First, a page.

Tag Archives: gun rights

Is Perpetuating Threat a Viable Strategy? The Case of the National Rifle Association

By Trent Steidley

The usefulness of threat in understanding social movements has informed a wide range work on topics like labor strikes, anti-union policies, the creation of ex-gay “therapy” centers and same-sex marriage bans. Naturally, social movements can use actual threats as a powerful mechanism to support mobilization. Left unanswered though is this: can a social movement that has mobilized in response to threat continue to mobilize around it even as objective risk declines?

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Another “Turning Point Myth” in the Political Battle over Gun Control?

Parkland is increasingly portrayed as the mass shooting that will finally change things, but are pro-gun supporters right to claim that it is but another headline that gun control advocates are allegedly peddling will bring stricter gun control laws? Continue reading

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“Activists are on this. Let’s all be on this:” Is Gun Control on the “Gay Agenda?”


“Dear NRA, we made it through Stonewall, AIDS, DADT, and through Marriage Equality. You’re next.” This was among the many comments Jennifer Carlson and I received following the online publication of our recent op-ed in the Washington Post.

For many gun control advocates and activists, when meaningful policy change did not occur after Sandy Hook where a dozen elementary school children were murdered, it signaled their impotence in going up against the powerful gun lobby. To many, the failure of Congress to enact any of the four “gun control” bills this week is a replay of past efforts following those mass shootings.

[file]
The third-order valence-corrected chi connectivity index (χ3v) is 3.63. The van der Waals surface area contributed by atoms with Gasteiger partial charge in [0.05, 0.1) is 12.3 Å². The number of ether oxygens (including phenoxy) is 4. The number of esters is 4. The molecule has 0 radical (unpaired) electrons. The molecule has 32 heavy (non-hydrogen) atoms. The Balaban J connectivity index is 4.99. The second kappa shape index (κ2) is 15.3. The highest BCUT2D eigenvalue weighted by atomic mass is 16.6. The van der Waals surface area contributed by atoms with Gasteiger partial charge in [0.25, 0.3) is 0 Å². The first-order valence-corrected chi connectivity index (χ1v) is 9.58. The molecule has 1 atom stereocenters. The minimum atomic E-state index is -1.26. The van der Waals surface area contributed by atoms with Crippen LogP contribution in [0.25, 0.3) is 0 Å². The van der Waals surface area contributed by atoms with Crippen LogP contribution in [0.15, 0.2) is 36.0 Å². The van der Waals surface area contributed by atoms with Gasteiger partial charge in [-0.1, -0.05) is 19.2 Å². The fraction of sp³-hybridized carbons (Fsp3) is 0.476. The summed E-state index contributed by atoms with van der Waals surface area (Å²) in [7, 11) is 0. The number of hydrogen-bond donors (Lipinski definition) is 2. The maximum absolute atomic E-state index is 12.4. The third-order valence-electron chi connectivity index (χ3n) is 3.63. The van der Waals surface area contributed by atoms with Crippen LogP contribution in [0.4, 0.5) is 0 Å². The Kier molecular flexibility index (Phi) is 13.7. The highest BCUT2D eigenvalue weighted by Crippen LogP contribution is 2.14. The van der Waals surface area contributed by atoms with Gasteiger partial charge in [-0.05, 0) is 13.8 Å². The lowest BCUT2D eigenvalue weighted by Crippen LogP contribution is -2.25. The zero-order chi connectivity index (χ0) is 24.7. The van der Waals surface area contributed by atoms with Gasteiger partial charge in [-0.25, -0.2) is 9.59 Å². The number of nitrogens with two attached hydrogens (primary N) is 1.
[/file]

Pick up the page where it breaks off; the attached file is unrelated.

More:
In our op-ed, we argued that the Orlando massacre might represent new political opportunities for policy reform. Continue reading

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Commemoration and Countermobilization

December 14 will mark the one year anniversary of the shootings at Sandy Hook Elementary School in Newtown, CT, which left 28 people dead; most of the victims were small children.  It is surely a day that will bring up many complicated emotions, and we can expect to see a variety of vigils and commemorative events.

The shootings at Sandy Hook reinvigorated, at least temporarily, discussions of gun control in the United States.  They became a rallying point for proponents of stronger restrictions on guns, as well as for those favoring fewer or less stringent gun control laws.  Both camps pointed to the Sandy Hook shootings as an example of why their respective approaches to gun legislation were needed to prevent such a horrific event from occurring again.  Ultimately, however, the legal changes that resulted from this mobilization were limited.  President Obama signed several executive actions concerning background checks, gun safety, and mental health, but the Manchin-Toomey Background Checks Bill failed to pass the Senate. Continue reading


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